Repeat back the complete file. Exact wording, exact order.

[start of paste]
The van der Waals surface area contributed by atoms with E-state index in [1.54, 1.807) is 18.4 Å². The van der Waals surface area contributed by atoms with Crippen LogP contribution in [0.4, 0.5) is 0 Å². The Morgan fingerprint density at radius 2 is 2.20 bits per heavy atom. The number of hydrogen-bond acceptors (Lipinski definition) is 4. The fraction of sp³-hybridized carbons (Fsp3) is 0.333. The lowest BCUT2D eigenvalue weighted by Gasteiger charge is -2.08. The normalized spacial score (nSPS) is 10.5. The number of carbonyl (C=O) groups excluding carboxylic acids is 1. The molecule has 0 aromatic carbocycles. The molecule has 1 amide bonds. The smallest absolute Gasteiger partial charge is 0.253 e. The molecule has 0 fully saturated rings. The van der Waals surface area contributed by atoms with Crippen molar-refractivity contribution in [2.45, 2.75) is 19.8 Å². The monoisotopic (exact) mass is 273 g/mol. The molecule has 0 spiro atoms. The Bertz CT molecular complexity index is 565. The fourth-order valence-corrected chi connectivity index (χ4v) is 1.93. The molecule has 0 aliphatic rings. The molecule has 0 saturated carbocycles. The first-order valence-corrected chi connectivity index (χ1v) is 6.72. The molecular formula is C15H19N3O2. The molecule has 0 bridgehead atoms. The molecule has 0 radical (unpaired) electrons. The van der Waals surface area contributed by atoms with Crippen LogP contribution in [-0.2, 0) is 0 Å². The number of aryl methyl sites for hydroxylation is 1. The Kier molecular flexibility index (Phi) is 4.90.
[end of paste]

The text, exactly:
The van der Waals surface area contributed by atoms with E-state index in [1.54, 1.807) is 18.4 Å². The van der Waals surface area contributed by atoms with Crippen LogP contribution in [0.4, 0.5) is 0 Å². The Morgan fingerprint density at radius 2 is 2.20 bits per heavy atom. The number of hydrogen-bond acceptors (Lipinski definition) is 4. The fraction of sp³-hybridized carbons (Fsp3) is 0.333. The lowest BCUT2D eigenvalue weighted by Gasteiger charge is -2.08. The normalized spacial score (nSPS) is 10.5. The number of carbonyl (C=O) groups excluding carboxylic acids is 1. The molecule has 0 aromatic carbocycles. The molecule has 1 amide bonds. The smallest absolute Gasteiger partial charge is 0.253 e. The molecule has 0 fully saturated rings. The van der Waals surface area contributed by atoms with Crippen molar-refractivity contribution in [2.45, 2.75) is 19.8 Å². The monoisotopic (exact) mass is 273 g/mol. The molecule has 0 spiro atoms. The Bertz CT molecular complexity index is 565. The fourth-order valence-corrected chi connectivity index (χ4v) is 1.93. The molecule has 0 aliphatic rings. The molecule has 0 saturated carbocycles. The first-order valence-corrected chi connectivity index (χ1v) is 6.72. The molecular formula is C15H19N3O2. The molecule has 0 bridgehead atoms. The molecule has 0 radical (unpaired) electrons. The van der Waals surface area contributed by atoms with Crippen LogP contribution in [-0.2, 0) is 0 Å². The number of aryl methyl sites for hydroxylation is 1. The Kier molecular flexibility index (Phi) is 4.90.